Catalogue essay Kb + Kb: a Dialogue of Colour & Catharsis written for the exhibition KB / KB - Kieran Bryant & Kieran Butler shown at Kudos Gallery (31 March - 11 April 2015).

About the exhibition:  Kb / Kb presents two artists examining the dialogue available between their individual practices and collaborative process. By situating themselves in a dual environment within a gallery the artists hope to achieve a binary system in which the audience is left to question what connects these two together? Will the collaborative whole be greater than the sum of its parts?

Kieran Bryant (b. 1988) is an emerging Sydney based performance installation artist with a Bachelor of Fine Arts, Honours [First Class] from UNSW | Art & Design.

Kieran Butler (b. 1992) is an emerging photographic artist with a Bachelor of Fine Arts, Honours (First Class) from UNSW | Art and Design. 

Kb + Kb: a Dialogue of Colour & Catharsis by Vanessa Low

For several years, I have followed the works of Kieran Bryant and Kieran Butler, observing performances evolve and fields of colour expand and distort. At first, the idea of putting their disparate practices side-by-side struck me with uncertainty, however upon further consideration, it seems totally obvious. Both Bryant and Butler approach their practices teetering on the edge of knowledge and abstraction.  For Bryant, his performances expose and manipulate autobiographical experiences into repetitious actions, whereas Butler’s images and installations take the medium of photography itself and re-imagine the nature of its materiality. For both artists, it is the processes involved in making their work, and the resulting expansion of ideas, that is the defining crux of their practices.

Both Bryant and Butler’s works make us self-conscious of the act of viewing. Watching Bryant perform, often nude, we are forced to think of ourselves as voyeurs. Analysing the digital and physical planes dissolved together in Butler’s works, we grow a distrust in our eye to distinguish the real from the manipulated.  Both artists explore a sense of incompletion and uncertainty; what better way to fling the door of discussion open than to juxtapose their works beside one another.

On the artists

I first met Bryant as a DJ in 2012 and since then have been keeping a close eye on his artistic experiments and penchant for Mariah Carey. From carving dozens of corncobs to enveloping himself in large snakes of string, Bryant’s works have often been driven by an unfolding process. He is methodical with his performances – often enacting repetitive motions with an object – however they lack a sense of resolution or accomplishment. This is typified by Bryant’s concept of frustrated catharsis, of unpacking emotional baggage to attain an interaction with the frustration itself, rather than achieving a payoff of relief. This leaves us to speculate about his relationship with the objects and space, and about the objects as metonyms for larger ideas or anxieties.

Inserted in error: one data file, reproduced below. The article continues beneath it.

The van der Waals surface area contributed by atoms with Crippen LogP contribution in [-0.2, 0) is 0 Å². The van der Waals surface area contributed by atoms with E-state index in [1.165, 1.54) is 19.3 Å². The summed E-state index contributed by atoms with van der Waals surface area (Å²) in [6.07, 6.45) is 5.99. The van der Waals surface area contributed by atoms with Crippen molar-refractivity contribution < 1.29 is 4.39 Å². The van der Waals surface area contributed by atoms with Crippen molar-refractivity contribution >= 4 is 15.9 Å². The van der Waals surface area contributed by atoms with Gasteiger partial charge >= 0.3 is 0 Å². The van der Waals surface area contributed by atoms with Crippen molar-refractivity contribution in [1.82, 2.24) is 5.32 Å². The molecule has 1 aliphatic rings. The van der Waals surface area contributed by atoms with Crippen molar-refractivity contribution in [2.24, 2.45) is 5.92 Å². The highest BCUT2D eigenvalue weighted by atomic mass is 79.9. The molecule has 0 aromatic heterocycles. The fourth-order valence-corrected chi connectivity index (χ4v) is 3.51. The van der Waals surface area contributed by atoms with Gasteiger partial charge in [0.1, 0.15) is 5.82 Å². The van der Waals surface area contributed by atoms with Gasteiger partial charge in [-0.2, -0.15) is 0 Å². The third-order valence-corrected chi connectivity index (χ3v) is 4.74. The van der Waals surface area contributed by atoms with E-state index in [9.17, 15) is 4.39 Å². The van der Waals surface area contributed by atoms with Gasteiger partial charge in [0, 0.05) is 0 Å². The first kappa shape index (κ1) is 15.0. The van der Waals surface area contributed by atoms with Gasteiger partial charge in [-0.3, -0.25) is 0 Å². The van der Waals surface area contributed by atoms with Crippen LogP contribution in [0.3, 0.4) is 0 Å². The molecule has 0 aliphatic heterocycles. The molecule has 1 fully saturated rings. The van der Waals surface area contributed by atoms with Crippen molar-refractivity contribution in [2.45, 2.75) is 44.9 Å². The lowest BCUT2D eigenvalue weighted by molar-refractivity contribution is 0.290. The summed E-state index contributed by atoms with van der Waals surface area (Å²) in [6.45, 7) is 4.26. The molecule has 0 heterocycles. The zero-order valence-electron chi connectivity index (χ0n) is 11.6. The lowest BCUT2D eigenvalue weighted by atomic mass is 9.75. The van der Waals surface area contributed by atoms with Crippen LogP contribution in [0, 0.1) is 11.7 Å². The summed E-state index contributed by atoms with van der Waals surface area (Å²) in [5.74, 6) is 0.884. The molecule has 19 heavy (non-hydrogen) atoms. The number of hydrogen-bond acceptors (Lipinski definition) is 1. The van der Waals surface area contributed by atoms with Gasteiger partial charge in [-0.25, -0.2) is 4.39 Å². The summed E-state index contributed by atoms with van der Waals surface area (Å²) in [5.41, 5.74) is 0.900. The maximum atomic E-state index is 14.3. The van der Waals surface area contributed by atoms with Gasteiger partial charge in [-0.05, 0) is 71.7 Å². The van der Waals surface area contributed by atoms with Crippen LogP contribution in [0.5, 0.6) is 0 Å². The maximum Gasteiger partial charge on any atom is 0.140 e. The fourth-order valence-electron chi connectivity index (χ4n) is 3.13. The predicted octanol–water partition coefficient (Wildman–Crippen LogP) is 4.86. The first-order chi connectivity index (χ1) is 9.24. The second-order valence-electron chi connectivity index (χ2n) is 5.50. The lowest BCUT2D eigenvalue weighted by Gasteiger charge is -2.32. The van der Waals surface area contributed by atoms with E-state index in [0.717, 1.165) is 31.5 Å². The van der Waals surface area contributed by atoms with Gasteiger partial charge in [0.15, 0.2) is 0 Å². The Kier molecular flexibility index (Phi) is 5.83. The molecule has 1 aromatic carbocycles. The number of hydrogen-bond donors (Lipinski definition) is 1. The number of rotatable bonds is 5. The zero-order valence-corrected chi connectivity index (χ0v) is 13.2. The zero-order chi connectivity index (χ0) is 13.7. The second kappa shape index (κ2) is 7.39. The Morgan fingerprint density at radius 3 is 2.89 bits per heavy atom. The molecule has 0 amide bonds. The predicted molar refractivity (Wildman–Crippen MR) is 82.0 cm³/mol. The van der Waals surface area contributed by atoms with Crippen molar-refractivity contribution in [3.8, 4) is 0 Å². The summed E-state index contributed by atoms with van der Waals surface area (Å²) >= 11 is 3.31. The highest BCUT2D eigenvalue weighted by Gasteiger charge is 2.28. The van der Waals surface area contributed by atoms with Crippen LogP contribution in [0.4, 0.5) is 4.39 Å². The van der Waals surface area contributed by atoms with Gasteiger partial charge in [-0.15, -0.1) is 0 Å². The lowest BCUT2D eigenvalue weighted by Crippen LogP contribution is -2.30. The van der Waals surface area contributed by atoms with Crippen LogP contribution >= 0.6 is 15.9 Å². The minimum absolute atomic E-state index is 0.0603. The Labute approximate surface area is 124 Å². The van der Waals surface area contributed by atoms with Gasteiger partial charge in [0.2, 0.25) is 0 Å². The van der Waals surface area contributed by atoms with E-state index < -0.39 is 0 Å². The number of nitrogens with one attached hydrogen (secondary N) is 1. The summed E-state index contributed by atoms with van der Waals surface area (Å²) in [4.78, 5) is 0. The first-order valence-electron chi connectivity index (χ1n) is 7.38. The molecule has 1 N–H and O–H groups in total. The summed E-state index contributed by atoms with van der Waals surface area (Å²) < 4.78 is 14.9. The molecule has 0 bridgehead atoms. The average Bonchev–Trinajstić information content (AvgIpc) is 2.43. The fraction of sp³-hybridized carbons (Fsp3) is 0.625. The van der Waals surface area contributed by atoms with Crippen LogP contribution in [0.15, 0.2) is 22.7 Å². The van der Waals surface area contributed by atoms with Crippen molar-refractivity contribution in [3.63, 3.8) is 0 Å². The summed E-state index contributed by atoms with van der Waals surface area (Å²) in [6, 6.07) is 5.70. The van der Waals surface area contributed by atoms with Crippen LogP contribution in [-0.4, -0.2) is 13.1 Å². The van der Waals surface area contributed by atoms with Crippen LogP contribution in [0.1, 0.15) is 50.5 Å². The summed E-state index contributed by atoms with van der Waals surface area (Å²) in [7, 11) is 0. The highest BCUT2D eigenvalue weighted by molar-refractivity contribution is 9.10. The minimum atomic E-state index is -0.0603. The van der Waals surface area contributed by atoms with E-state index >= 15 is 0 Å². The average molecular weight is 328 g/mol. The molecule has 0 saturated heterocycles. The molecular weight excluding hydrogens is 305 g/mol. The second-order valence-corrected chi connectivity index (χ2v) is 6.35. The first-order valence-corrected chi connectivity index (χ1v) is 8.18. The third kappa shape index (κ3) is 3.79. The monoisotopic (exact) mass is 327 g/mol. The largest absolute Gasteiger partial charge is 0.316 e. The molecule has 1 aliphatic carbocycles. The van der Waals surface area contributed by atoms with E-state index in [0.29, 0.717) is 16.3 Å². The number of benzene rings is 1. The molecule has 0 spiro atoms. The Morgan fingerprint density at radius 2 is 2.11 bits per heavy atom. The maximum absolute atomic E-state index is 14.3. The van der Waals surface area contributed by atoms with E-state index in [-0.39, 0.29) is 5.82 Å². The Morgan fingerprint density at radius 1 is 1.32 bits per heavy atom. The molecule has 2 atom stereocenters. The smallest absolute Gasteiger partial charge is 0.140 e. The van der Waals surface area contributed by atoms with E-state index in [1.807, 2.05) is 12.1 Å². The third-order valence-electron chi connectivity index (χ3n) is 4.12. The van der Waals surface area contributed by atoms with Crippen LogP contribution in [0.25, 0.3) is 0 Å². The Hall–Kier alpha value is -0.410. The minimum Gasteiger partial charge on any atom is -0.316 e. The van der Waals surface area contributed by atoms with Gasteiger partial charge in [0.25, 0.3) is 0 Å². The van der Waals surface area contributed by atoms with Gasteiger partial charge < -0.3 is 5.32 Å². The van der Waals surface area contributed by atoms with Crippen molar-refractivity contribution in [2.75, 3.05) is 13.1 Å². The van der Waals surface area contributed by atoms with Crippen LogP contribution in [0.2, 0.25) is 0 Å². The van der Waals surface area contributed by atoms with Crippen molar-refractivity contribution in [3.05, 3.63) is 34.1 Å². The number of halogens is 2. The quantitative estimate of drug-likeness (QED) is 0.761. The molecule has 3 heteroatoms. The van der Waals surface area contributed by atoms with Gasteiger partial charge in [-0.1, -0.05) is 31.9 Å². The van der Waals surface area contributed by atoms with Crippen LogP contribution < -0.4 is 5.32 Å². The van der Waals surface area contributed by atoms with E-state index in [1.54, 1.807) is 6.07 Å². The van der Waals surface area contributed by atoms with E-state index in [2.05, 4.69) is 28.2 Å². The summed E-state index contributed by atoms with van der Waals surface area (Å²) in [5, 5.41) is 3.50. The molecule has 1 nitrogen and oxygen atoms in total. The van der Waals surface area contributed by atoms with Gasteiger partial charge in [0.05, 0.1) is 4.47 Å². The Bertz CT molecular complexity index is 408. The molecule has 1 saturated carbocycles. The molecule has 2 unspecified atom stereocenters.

It was Butler’s thoughts that first caught my attention before I ever saw his work in person. Hearing him speculate on the photographic medium – of its unstable nature in the face of rapid development – it was clear that he was dedicated to pushing the understanding of images and objects to the nth degree. Manipulating the boundaries of digital and physical media, Butler’s works can seem like tricks to the eye; objects appear to float in vibrant fields of colour. Although we exist in a visually saturated culture, Butler’s works remain abstract. In their ambiguity, they burst apart at the seams our viewing habits and cause us to consider alternate possibilities of thinking about and processing what we see, and visualising what we think. 

Kb + Kb  

In science, the symbol Kb is used to refer to an equilibrium constant, a base that neutralises an acid. It is hard to resist the application of this metaphor here. Like scientists in a laboratory, both Bryant and Butler’s practices rely heavily on process, experimentation and in-depth observation. Their works can be read like equations, as means of navigating new areas of artistic thought. Bryant’s frustrated catharsis and Butler’s confrontation of the value of a medium itself demonstrate a similar interest in abstracting knowledge and certainty.

In this way, a theoretical binary emerges when we view their works in tandem. Bryant’s performances are an enacted process of opening up negative emotions and confronting the frustrations that they yield. Butler’s works, on the other hand, open up ideas of perception and non-linear ways of viewing objects, images and colour. Could this latter practice of speculation not be extended further to Bryant’s performances? We are caused to speculate on what it means to view recognisable objects – such as plastic tubes and dough – and to have their meanings abstracted. And vice versa, an element of frustrated catharsis can be identified in the expansive colour planes that Butler has made. There is a sense of play in the bright splashes of colour, but also a more frustrating interaction in pinning down an interpretation or focusing on what is photographic or digital, representational or obscured.

The works of both Bryant and Butler are deliberately inconclusive. Looking at each of their works, we are left wondering about the symbolism of certain objects or the rationale behind certain actions. However, looking at them side-by-side, a more complex spectrum of interpretation is made possible: a dialogue of abstraction and frustration, of colour and catharsis. VL